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Building with Nature Guideline > BwN Approach > Governance > Governance - Realisation framework 

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Governance - Realisation framework


The success of a Building with Nature program depends to a large extent on the ability to build organisational and contractual arrangements which support the realisation of BwN-type projects. To provide guidance in achieving such, the following questions are addressed:

  • How can organisational structures, procurement and contracts facilitate BwN-type projects?
  • Which specific arrangements with regard to organisation, procurement and contracts are conditional for realisation of such projects?


The contracting phase is preceded by activities such as seeking opportunities for BwN, putting it on the agenda of relevant stakeholders, building relationships and trust, and collective learning (see sections on networks and knowledge). These are all voluntary activities by separate legal entities, and the boundaries around participating groups are fuzzy. The ultimate proof of the pudding is in pro-actively organising the project environment, such that the results of all efforts can be harvested.  In the realisation phase important resources such as finance and space will be committed, and so the aims, inputs and responsibilities need to be formalised. Therefore, attention should be paid to an appropriate 'realisation framework'.


The guidance is structured as follows:

  • First a general perspective on BwN related aspects of good water governance, procurement and contracts is offered. It clarifies how project tasks and responsibilities change when BwN principles are applied.
  • Under 'Guidance' information is provided on innovative types of procurement and contracts needed to support BwN within project boundaries. It addresses the option of Public Private Partnerships and the relation with stakeholders in the project implementation stage.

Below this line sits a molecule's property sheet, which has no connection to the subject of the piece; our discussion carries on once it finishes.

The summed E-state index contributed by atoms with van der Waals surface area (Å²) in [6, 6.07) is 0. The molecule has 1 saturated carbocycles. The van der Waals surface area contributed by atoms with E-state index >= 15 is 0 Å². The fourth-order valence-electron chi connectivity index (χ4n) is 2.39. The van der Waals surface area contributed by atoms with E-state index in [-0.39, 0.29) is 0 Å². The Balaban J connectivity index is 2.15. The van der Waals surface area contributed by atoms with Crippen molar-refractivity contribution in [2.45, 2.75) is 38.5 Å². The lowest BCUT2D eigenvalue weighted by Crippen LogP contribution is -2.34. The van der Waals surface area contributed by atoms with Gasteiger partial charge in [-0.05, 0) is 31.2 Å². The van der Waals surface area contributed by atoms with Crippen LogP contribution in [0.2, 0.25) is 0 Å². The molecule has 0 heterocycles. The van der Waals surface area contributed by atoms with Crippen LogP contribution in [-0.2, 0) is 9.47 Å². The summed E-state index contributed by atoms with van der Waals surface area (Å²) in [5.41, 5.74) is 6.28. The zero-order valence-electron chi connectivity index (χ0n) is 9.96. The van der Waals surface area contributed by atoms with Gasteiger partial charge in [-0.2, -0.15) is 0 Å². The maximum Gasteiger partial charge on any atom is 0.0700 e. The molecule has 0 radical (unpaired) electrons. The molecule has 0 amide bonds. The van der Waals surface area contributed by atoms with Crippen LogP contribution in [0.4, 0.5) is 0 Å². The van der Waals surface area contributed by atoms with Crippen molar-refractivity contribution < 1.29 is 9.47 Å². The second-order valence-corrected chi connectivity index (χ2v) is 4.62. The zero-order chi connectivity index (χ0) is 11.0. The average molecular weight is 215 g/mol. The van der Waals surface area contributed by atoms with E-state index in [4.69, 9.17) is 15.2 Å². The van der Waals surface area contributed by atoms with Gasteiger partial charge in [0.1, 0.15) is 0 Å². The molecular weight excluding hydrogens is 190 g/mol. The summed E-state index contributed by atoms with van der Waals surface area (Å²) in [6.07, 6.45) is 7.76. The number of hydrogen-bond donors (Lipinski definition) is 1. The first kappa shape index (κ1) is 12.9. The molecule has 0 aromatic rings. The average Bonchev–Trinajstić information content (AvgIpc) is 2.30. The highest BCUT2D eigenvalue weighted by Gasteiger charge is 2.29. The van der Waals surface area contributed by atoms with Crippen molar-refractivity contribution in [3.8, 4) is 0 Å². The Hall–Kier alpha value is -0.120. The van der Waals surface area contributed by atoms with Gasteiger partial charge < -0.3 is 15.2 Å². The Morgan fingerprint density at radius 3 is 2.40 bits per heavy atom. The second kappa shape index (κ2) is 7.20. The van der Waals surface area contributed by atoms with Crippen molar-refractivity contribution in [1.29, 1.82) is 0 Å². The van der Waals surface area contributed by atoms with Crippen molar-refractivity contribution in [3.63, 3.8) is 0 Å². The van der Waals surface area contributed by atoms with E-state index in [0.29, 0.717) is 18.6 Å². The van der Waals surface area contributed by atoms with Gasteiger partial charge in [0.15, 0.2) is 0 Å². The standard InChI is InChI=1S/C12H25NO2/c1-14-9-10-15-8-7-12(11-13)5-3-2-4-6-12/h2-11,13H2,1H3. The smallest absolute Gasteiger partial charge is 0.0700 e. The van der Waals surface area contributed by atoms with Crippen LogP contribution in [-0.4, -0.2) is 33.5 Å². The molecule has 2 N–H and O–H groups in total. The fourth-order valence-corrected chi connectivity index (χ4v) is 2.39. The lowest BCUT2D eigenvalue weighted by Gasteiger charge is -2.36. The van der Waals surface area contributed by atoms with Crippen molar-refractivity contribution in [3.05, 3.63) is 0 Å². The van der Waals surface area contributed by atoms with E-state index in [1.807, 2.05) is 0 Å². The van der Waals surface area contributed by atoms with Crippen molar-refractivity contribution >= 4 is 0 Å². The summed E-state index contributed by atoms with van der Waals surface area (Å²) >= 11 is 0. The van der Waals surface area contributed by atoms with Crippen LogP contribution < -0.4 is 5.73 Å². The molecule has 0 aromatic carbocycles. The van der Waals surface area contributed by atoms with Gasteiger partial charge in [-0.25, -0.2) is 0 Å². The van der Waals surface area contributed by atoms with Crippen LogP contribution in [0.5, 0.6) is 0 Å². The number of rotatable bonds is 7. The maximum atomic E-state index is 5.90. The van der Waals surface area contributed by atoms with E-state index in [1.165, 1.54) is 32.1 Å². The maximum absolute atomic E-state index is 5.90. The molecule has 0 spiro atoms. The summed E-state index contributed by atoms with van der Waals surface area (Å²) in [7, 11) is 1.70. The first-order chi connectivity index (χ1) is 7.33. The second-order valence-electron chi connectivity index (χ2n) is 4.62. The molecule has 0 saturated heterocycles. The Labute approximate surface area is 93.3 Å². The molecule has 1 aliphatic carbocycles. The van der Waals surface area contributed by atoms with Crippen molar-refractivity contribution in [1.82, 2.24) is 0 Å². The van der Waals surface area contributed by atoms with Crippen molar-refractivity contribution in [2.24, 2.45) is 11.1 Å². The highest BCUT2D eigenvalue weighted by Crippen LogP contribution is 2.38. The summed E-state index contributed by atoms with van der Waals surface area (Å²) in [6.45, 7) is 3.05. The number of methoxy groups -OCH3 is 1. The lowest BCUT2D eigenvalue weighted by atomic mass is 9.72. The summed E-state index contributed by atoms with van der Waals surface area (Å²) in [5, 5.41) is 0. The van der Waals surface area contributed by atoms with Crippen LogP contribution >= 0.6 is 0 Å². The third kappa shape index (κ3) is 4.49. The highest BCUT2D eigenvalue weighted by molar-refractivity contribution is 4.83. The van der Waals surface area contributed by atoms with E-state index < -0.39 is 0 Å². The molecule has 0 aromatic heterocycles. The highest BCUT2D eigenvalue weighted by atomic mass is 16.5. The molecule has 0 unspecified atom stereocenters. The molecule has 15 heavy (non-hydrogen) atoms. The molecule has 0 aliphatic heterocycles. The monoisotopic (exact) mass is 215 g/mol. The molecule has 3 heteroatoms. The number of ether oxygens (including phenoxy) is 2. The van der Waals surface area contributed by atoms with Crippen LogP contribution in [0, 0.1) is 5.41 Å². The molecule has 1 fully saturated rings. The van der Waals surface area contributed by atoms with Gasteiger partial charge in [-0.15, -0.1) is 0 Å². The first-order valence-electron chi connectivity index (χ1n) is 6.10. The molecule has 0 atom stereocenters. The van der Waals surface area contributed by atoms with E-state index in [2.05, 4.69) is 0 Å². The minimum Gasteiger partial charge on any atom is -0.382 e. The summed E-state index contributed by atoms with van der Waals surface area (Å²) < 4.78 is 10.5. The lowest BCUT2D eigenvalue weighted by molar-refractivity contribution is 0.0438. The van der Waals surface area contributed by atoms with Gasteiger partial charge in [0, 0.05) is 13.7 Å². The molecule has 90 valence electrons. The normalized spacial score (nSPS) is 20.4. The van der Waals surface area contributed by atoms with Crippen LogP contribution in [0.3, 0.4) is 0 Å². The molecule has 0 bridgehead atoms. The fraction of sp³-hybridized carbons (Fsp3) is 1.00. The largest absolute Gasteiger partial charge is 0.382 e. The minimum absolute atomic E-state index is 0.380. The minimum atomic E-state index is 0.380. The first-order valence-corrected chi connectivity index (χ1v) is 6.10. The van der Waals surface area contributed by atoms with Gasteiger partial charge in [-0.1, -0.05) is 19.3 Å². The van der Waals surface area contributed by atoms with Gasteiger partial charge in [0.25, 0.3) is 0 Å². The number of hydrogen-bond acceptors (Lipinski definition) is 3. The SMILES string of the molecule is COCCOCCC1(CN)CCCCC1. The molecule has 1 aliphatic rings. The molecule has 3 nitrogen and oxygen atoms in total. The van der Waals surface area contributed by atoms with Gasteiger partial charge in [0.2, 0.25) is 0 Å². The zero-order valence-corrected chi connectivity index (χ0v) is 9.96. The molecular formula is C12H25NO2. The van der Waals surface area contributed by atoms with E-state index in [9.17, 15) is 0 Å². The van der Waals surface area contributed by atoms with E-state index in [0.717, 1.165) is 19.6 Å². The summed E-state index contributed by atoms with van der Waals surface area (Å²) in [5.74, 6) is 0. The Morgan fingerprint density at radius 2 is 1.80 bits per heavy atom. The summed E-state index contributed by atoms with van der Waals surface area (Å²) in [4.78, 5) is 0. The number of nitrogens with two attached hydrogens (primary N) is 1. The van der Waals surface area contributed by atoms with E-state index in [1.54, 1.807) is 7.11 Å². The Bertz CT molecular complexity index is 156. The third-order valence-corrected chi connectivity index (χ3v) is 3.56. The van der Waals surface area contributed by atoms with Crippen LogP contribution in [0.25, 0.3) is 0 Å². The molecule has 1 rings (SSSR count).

• Three examples concern marine / riverine infrastructural projects: the Port Phillip Bay Channel Deepening project of the Port of Melbourne Corporation, the Maasvlakte 2 extension of the Port of Rotterdam and the Grensmaas River Refurbishing project in the Netherlands.
  • 'References' offers a number of sources for further reading.

Good water governance

Involving stakeholders and entering a dialogue with them, as is described in the section on networks, is already a great start of a 'good governance' approach. In the scoping and agenda-setting phase this may not be very systematic; therefore, in the realisation phase it is helpful to use the 'good governance building blocks' of the Dutch Water Governance Centre (WGC) as a checklist in order to repair potential gaps.


Good water governance is defined as governance that leads to effective, efficient and sustainable water management, to achieve the desired results in the control of water pollution, the prevention of disastrous flooding, and the effective, efficient and well-balanced dealing with periods of water shortage (Havekes et al, 2016).

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What is good procurement for BwN?

Procurement is a process of finding and acquiring goods, services or works from an external source. Procurement comprises more than just buying stuff. With mass products or simple services such as a taxi drive, the contact between buyer and seller can be very short. A process of procurement is in place when a prolonged buyer - seller arrangement is the aim, when it concerns a service or a product that is still 'invisible' at the time it is bought, and when larger sums of money are at stake. The process is used to ensure the buyer receives goods, services or works at the best price-quality ratio.

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Reshuffled tasks and responsibilities in BwN projects

In the project implementation phase BwN becomes concrete. The definition of tasks and responsibilities in projects is of crucial importance since this defines the domain in which procurement and contracts have to be organised. Traditional procurement focuses purely on competition, which is suitable for simple and standardised projects with low uncertainty. However, BwN projects involve complexity and uncertainty. Procurement aiming for collaborative schemes, in which it is expected that relationships between project participants will be encouraged, can improve project outcomes.